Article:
Other complications of Cystic Fibrosis
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Despite theoretical risks from the use of sweetening agents in the syrup formulations of medications and possible increased sugar intake in high calorie diets, evidence suggests a decreased prevalence of dental caries, plaque and gingivitis in cystic fibrosis1, possibly due to the protective effects from long term antibiotic use.
Enamel opacities are thought to be more common in cystic fibrosis.
Although tetracycline use has declined significantly, it is occasionally used in some infections. The risk of harm to dentition must still be borne in mind when prescribing.
Routine dental care from toddlerhood is to be encouraged through the school dental programme. Use of oral calorie supplements can contribute to dental caries therefore advice on good dental hygiene should be given when starting supplements.
Vitamin A deficiency in cystic fibrosis has been reported to lead to xerophthalmia. Any patients with cystic fibrosis complaining of dry eyes or issues with night vision should be examined by ophthalmology as you need a good slit lamp examination to assess for xerophthalmia.
Pseudomonal endophthalmitis has been reported post lung transplant.
Although cystic fibrosis transmembrane regulator (CFTR) is found on neural cell membranes, there are no recognized clinical neurological problems arising as a direct result of CFTR dysfunction in neuronal tissue.
Neurological problems that do occur are more likely secondary to other sequelae of cystic fibrosis, such as:
- Headache (common) - possibly a reflection of sleep disordered breathing, or chronic hypoxia/hypercarbia.
- Seizures - can arise from metabolic and electrolytic disturbance, or occasionally drug reaction (e.g. ciprofloxacin).
Severe fat soluble vitamin deficiency may be associated with neurological disorders. Vitamin A deficiency has caused visual disturbances and raised intracranial pressure in cystic fibrosis and hypovitaminosis D is associated with several chronic neurological conditions including multiple sclerosis, dementia, and epilepsy. These have not been seen in cystic fibrosis as a direct result of vitamin deficiency from malabsorption. Vitamin E deficiency has been associated with ataxia and other neurological signs.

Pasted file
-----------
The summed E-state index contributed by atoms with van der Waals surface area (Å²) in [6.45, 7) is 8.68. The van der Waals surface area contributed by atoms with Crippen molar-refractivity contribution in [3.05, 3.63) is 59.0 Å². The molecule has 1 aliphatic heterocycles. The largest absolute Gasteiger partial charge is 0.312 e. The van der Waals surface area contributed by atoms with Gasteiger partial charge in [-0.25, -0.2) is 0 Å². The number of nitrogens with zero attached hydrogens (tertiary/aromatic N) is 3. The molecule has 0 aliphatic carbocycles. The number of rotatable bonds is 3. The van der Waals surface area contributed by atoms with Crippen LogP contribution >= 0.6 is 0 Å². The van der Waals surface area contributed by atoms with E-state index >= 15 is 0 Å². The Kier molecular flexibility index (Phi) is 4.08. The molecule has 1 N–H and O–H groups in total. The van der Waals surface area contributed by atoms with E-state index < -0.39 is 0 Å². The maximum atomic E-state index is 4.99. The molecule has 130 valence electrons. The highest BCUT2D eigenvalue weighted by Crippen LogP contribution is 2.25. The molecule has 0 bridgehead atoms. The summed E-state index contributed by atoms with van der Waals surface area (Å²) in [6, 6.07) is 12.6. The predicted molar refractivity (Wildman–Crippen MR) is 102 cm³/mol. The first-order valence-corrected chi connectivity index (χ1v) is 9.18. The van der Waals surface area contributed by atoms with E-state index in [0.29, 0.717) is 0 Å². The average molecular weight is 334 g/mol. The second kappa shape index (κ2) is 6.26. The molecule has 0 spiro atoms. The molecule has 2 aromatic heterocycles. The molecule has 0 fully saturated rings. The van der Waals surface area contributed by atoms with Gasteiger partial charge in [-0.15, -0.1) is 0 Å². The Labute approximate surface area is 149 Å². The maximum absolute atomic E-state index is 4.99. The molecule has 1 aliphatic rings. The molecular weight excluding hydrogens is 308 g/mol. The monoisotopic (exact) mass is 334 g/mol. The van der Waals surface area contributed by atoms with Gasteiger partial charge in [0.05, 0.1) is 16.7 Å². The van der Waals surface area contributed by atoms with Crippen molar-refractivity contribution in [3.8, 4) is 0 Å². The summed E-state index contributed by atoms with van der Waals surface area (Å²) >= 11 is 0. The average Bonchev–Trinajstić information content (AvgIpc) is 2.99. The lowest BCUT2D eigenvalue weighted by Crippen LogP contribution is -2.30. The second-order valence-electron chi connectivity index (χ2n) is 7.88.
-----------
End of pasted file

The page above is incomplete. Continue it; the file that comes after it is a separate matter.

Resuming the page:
Aside from the risks arising from delayed clotting times, vitamin K deficiency is not thought to directly affect nervous tissue in cystic fibrosis.
Rarely, occult patent foramen ovale may predispose to cerebro-vascular accidents from totally implantable venous access devices (TIVAD).
Cerebral abscess has been reported in the context of severe lung disease.
Iron deficiency is common in children with cystic fibrosis. Anaemia from low haematinics is well recognised in cystic fibrosis, as is microcytosis without anaemia.
Thrombophilic tendency is thought to be more common in cystic fibrosis than in the general population. Balfour-Lynn2 reported higher than expected prevalence of antithrombin III (1%), protein S deficiency (5%), protein C deficiency (4%) and lupus anti-coagulant (9%). 5% of this cystic fibrosis population has protein C resistance, but this is the same as the general population. Unless there is a clinical concern (eg a problem for which thrombus may be the cause), routine testing for thrombophilia is not indicated.
For a child in whom a totally implantable venous access device (TIVAD) is considered, the occurrence of previous line-associated thrombus or relevant family history may justify further testing prior to line insertion, particularly if longer term thrombo-prophylaxis is considered. Testing should only occur after discussion with a paediatric haematologist. Management of a thrombophilic tendency, in the presence of TIVAD, should also be discussed with a clinician with expertise in this area.
Vitamin K deficiency is a recognised consequence of malabsorption of fat soluble vitamins. It should be considered in a child with cystic fibrosis who has clinical signs of a bleeding tendency, or prolonged clotting times on blood testing.
Cystic fibrosis associated arthropathy
This is an episodic, acute arthropathy which affects 2-8% of adults with cystic fibrosis. It is of unknown aetiology, although it is thought to relate to circulating immune complexes.
- acute onset mono-or poly-articular arthritis generally affecting large joints, but occasionally small joints
- episodes usually transient lasting 7-10 days
- can be relapsing/remitting.
- associated with fever, erythema nodosum, vasculitic rash.
- rheumatoid factor negative, almost invariably non-erosive on radiology
- symptomatic with NSAID, but may require intra-articular steroid injections and disease-modifying anti-rheumatic drugs
Hypertrophic Pulmonary Osteo-Arthropathy (HPOA)
HPAO rarely occurs before 10 years of age, and median age of onset is around 20 years. The aetiology remains unknown, but may relate to humoral or neurogenic responses to chronic infection/inflammation and/or hypoxia. Onset of HPOA is associated with increased risk of mortality.
- pain and/or swelling (effusions) of joints (knees ,wrists, ankles).
- Bone pain with tenderness of ends of long bones, with bony enlargement
- gynaecomastia/ mastalgia
- treat underlying condition: NSAID; bisphosphonates like pamidronate and zolendronate for bone pain; and manage arthritis as per JIA (i.e. consider steroid joint injections)
- Narang A et al. Arch Dis Child. 2003;88:702
- Balfour-Lynn, I.M., Malbon, K., Burman, J.F. and Davidson, S.J. (2005), Thrombophilia in children with cystic fibrosis. Pediatr. Pulmonol., 39: 306-310. doi:10.1002/ppul.20181
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